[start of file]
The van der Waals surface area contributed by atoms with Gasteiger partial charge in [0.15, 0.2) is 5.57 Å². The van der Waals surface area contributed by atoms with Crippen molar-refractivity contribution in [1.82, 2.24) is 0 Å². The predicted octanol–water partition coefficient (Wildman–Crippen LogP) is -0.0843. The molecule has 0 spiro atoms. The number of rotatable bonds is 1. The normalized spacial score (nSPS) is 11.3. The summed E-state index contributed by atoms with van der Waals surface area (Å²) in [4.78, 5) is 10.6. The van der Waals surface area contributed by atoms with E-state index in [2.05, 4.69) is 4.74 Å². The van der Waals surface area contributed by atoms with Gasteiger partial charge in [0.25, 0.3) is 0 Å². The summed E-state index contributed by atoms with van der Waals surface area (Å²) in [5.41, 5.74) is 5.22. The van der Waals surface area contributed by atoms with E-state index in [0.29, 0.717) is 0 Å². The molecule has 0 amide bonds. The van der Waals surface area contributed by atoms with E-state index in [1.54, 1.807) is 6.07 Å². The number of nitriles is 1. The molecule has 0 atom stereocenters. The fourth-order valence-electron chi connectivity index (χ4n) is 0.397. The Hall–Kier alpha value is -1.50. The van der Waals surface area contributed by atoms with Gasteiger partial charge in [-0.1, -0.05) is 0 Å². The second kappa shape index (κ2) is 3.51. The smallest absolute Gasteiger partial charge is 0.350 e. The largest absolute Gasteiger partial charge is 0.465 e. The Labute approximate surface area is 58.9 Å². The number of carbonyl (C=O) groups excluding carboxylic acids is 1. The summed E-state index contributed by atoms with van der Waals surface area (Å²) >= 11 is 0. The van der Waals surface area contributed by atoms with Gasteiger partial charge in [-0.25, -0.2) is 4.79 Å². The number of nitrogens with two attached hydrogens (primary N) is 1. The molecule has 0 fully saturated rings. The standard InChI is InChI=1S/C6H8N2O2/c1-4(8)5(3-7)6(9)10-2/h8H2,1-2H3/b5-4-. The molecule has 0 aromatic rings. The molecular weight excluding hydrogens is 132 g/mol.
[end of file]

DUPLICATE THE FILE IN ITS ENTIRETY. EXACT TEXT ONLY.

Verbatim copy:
The van der Waals surface area contributed by atoms with Gasteiger partial charge in [0.15, 0.2) is 5.57 Å². The van der Waals surface area contributed by atoms with Crippen molar-refractivity contribution in [1.82, 2.24) is 0 Å². The predicted octanol–water partition coefficient (Wildman–Crippen LogP) is -0.0843. The molecule has 0 spiro atoms. The number of rotatable bonds is 1. The normalized spacial score (nSPS) is 11.3. The summed E-state index contributed by atoms with van der Waals surface area (Å²) in [4.78, 5) is 10.6. The van der Waals surface area contributed by atoms with E-state index in [2.05, 4.69) is 4.74 Å². The van der Waals surface area contributed by atoms with Gasteiger partial charge in [0.25, 0.3) is 0 Å². The summed E-state index contributed by atoms with van der Waals surface area (Å²) in [5.41, 5.74) is 5.22. The van der Waals surface area contributed by atoms with E-state index in [0.29, 0.717) is 0 Å². The molecule has 0 amide bonds. The van der Waals surface area contributed by atoms with E-state index in [1.54, 1.807) is 6.07 Å². The number of nitriles is 1. The molecule has 0 atom stereocenters. The fourth-order valence-electron chi connectivity index (χ4n) is 0.397. The Hall–Kier alpha value is -1.50. The van der Waals surface area contributed by atoms with Gasteiger partial charge in [-0.1, -0.05) is 0 Å². The second kappa shape index (κ2) is 3.51. The smallest absolute Gasteiger partial charge is 0.350 e. The largest absolute Gasteiger partial charge is 0.465 e. The Labute approximate surface area is 58.9 Å². The number of carbonyl (C=O) groups excluding carboxylic acids is 1. The summed E-state index contributed by atoms with van der Waals surface area (Å²) >= 11 is 0. The van der Waals surface area contributed by atoms with Gasteiger partial charge in [-0.25, -0.2) is 4.79 Å². The number of nitrogens with two attached hydrogens (primary N) is 1. The molecule has 0 fully saturated rings. The standard InChI is InChI=1S/C6H8N2O2/c1-4(8)5(3-7)6(9)10-2/h8H2,1-2H3/b5-4-. The molecule has 0 aromatic rings. The molecular weight excluding hydrogens is 132 g/mol.